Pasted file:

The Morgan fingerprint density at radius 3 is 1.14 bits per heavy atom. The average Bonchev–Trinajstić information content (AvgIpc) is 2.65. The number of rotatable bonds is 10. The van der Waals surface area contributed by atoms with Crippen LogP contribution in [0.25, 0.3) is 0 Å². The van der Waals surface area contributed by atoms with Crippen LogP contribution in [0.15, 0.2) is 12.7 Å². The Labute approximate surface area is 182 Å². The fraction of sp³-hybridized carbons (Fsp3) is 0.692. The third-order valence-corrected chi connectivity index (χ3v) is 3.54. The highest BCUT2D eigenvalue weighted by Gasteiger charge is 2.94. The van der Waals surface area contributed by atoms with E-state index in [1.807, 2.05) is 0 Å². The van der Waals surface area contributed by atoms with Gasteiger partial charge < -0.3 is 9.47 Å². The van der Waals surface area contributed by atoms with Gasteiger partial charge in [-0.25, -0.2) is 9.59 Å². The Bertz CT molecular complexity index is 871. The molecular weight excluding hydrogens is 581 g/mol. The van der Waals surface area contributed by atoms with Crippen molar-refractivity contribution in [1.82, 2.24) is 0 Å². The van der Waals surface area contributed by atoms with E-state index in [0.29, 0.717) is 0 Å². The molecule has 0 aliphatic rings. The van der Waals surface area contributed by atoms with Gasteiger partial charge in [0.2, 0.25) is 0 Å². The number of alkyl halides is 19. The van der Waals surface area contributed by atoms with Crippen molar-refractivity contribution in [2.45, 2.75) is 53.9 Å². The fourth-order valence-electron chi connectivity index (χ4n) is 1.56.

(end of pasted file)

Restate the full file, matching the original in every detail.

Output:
The Morgan fingerprint density at radius 3 is 1.14 bits per heavy atom. The average Bonchev–Trinajstić information content (AvgIpc) is 2.65. The number of rotatable bonds is 10. The van der Waals surface area contributed by atoms with Crippen LogP contribution in [0.25, 0.3) is 0 Å². The van der Waals surface area contributed by atoms with Crippen LogP contribution in [0.15, 0.2) is 12.7 Å². The Labute approximate surface area is 182 Å². The fraction of sp³-hybridized carbons (Fsp3) is 0.692. The third-order valence-corrected chi connectivity index (χ3v) is 3.54. The highest BCUT2D eigenvalue weighted by Gasteiger charge is 2.94. The van der Waals surface area contributed by atoms with E-state index in [1.807, 2.05) is 0 Å². The van der Waals surface area contributed by atoms with Gasteiger partial charge < -0.3 is 9.47 Å². The van der Waals surface area contributed by atoms with Gasteiger partial charge in [-0.25, -0.2) is 9.59 Å². The Bertz CT molecular complexity index is 871. The molecular weight excluding hydrogens is 581 g/mol. The van der Waals surface area contributed by atoms with Crippen molar-refractivity contribution in [1.82, 2.24) is 0 Å². The van der Waals surface area contributed by atoms with E-state index in [0.29, 0.717) is 0 Å². The molecule has 0 aliphatic rings. The van der Waals surface area contributed by atoms with Gasteiger partial charge in [0.2, 0.25) is 0 Å². The number of alkyl halides is 19. The van der Waals surface area contributed by atoms with Crippen molar-refractivity contribution in [2.45, 2.75) is 53.9 Å². The fourth-order valence-electron chi connectivity index (χ4n) is 1.56.